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Claims of Fact, Value, and Policy

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Chelsey Patterson

on 9 April 2013

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Transcript of Claims of Fact, Value, and Policy

Chelsey Patterson
Rebecca Wilson
Bryan Luther
Javon May Claims of Fact, Value, and Policy Claim of Fact Claim of Value Claim of Policy Activity Time! Inference
A statement about the unknown on the basis of the known
Difference between fact and inference is inference is an interpretation, or an opinion reached after informed evaluation of evidence Claim of Fact Claim of Fact Facts are non negotiable
Atlas
Maps
Reference books
Telephone directories
Data from scientific sources Claim of Fact Not all claims are neatly stated.
There are exceptions to generalizations
Qualify claims with:
Generally
Usually
Probably
As a rule Definition:
Asserts that a condition has existed, exists, or will exist
Based on facts or data that the audience will accept as being objectively verifiable
Other ways to support:
Statistics
Examples
Testimonies Claim of Fact Claim of Fact Example:
"Excessive television viewing has caused the steady decline in the reading ability of children and teenagers."

This is an inference.
The reading ability has declined
The average child views television for six or more hours a day

The cause and effect relation noted between the facts is an inference from the investigator. Claim of Fact No inference can ever do more than suggest probabilities
Almost all claims in science are based on inferences, interpretations of data
Inferences are important and helpful in an argument; however, they are not facts. Claim of Value Definition:
Attempt to prove that some things are more or less desirable than others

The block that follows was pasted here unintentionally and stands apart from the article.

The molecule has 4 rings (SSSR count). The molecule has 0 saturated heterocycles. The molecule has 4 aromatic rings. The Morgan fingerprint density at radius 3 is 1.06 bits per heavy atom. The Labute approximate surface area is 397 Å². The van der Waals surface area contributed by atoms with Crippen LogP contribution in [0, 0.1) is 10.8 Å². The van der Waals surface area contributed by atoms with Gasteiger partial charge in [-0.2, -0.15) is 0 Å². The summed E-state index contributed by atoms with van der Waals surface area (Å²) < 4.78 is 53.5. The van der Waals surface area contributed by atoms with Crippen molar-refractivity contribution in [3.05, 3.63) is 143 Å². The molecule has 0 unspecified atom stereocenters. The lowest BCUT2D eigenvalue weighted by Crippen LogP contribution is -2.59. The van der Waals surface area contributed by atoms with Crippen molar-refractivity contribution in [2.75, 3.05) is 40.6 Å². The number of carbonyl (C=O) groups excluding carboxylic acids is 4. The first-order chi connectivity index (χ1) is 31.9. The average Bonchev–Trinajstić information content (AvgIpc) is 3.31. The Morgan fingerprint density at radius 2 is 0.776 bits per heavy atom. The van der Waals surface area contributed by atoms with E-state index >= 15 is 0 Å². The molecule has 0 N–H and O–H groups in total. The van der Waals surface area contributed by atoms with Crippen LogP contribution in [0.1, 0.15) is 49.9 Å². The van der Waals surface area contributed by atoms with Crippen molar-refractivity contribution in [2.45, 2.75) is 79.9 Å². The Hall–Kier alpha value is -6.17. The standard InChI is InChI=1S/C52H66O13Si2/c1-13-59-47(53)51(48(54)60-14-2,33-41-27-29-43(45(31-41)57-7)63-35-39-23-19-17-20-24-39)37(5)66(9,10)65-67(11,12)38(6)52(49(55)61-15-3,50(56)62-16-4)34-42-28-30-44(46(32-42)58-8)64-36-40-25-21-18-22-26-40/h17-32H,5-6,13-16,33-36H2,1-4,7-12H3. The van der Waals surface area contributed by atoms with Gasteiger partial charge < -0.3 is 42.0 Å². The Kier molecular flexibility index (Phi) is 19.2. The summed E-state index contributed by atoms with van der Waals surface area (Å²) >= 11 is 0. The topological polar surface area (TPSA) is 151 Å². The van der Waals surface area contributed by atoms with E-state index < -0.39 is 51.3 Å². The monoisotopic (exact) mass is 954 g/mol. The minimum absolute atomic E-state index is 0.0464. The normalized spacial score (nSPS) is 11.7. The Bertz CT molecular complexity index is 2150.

Express approval or disapproval or taste and morality
Make a judgment Claim of Value Attempt to prove some action, belief, or condition is right or wrong, good or bad.
Simple expressions of taste or likes and dislikes
Latin proverb "De gustibus non est disputandum" means we cannot dispute taste Claim of Value Can be attacked or defended on basis of standards that measure worth of an action, belief, or object
Our likes and dislikes should be supported by reference
Analysis will be the same of all areas of human experience Claim of Value Two general areas in which people most often disagree about matters of value:
Aesthetics
Morality Claim of Policy Definition:
Asserts that specific plans or courses of action should be instituted as solutions to problems
Almost always "should" or "ought to" or "must" is expressed or implied in the claim Claim of Value Aesthetics
study of beauty and the fine arts
Controversies over works of art rage fiercely among experts and laypeople alike
The Rogerian approach to conflict resolution can be useful in resolving disagreements over the standards of judging Claim of Value Morality
value claims about morality express judgments about the rightness or wrongness of conduct or belief
disagreements are as wide and deep as in the arts, and more significant
Although a writer and their reader may share many values, there are still many others they may disagree on Claim of Value In formulating value claims, you should be prepared to ask and answer questions about the way in which your value claims and those of others have been arrived at
Although you cannot make someone believe what you believe, you can give good reasons to express your opinion Claim of Policy In defending a claim of policy, have to do a few steps:
Make a factual claim
Refer to values that support claim
Then introduce policy to show why your solution will solve the problem
If using Rogerian approach, you will point out the pros and cons of the solution Claim of Policy A major mistake made is ignoring the opinions of others
You can only support your own idea if you can acknowledge the other person's perspective Claim of Policy Keep audience in mind
Must consider what the audience can do about the situation
Hope to accomplish to get the readers to consider the situation or problem from your perspective
Continue to think about "What do I want my readers to do or think?"
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